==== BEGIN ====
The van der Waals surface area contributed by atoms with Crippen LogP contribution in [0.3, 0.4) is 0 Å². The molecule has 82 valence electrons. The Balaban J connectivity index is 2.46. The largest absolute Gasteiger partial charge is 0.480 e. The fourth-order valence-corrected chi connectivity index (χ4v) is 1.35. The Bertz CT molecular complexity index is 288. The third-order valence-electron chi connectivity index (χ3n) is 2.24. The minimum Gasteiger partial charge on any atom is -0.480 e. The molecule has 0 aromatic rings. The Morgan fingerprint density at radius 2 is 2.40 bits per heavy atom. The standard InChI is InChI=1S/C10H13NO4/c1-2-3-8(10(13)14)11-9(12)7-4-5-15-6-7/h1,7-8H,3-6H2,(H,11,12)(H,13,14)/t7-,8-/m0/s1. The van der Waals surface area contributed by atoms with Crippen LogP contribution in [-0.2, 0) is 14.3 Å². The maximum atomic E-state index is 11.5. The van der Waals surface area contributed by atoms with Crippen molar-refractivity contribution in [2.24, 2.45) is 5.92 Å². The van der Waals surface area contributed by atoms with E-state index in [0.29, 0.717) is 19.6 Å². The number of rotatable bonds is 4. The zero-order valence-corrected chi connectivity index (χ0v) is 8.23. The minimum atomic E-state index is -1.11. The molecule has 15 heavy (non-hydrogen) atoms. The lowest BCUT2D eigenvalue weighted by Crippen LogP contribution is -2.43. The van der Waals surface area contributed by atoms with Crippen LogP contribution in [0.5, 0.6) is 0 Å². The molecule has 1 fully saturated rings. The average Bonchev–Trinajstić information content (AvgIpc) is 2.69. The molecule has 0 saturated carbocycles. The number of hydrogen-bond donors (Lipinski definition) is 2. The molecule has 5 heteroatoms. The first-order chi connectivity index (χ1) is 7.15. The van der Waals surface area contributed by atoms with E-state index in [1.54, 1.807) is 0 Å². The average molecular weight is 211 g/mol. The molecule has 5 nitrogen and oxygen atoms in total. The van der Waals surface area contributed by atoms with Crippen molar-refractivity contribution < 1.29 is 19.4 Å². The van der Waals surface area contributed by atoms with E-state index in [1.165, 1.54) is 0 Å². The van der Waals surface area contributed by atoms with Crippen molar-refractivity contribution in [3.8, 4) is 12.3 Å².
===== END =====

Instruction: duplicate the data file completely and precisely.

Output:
The van der Waals surface area contributed by atoms with Crippen LogP contribution in [0.3, 0.4) is 0 Å². The molecule has 82 valence electrons. The Balaban J connectivity index is 2.46. The largest absolute Gasteiger partial charge is 0.480 e. The fourth-order valence-corrected chi connectivity index (χ4v) is 1.35. The Bertz CT molecular complexity index is 288. The third-order valence-electron chi connectivity index (χ3n) is 2.24. The minimum Gasteiger partial charge on any atom is -0.480 e. The molecule has 0 aromatic rings. The Morgan fingerprint density at radius 2 is 2.40 bits per heavy atom. The standard InChI is InChI=1S/C10H13NO4/c1-2-3-8(10(13)14)11-9(12)7-4-5-15-6-7/h1,7-8H,3-6H2,(H,11,12)(H,13,14)/t7-,8-/m0/s1. The van der Waals surface area contributed by atoms with Crippen LogP contribution in [-0.2, 0) is 14.3 Å². The maximum atomic E-state index is 11.5. The van der Waals surface area contributed by atoms with Crippen molar-refractivity contribution in [2.24, 2.45) is 5.92 Å². The van der Waals surface area contributed by atoms with E-state index in [0.29, 0.717) is 19.6 Å². The number of rotatable bonds is 4. The zero-order valence-corrected chi connectivity index (χ0v) is 8.23. The minimum atomic E-state index is -1.11. The molecule has 15 heavy (non-hydrogen) atoms. The lowest BCUT2D eigenvalue weighted by Crippen LogP contribution is -2.43. The van der Waals surface area contributed by atoms with Crippen LogP contribution in [0.5, 0.6) is 0 Å². The molecule has 1 fully saturated rings. The average Bonchev–Trinajstić information content (AvgIpc) is 2.69. The molecule has 0 saturated carbocycles. The number of hydrogen-bond donors (Lipinski definition) is 2. The molecule has 5 heteroatoms. The first-order chi connectivity index (χ1) is 7.15. The van der Waals surface area contributed by atoms with E-state index in [1.54, 1.807) is 0 Å². The average molecular weight is 211 g/mol. The molecule has 5 nitrogen and oxygen atoms in total. The van der Waals surface area contributed by atoms with Crippen molar-refractivity contribution < 1.29 is 19.4 Å². The van der Waals surface area contributed by atoms with E-state index in [1.165, 1.54) is 0 Å². The van der Waals surface area contributed by atoms with Crippen molar-refractivity contribution in [3.8, 4) is 12.3 Å².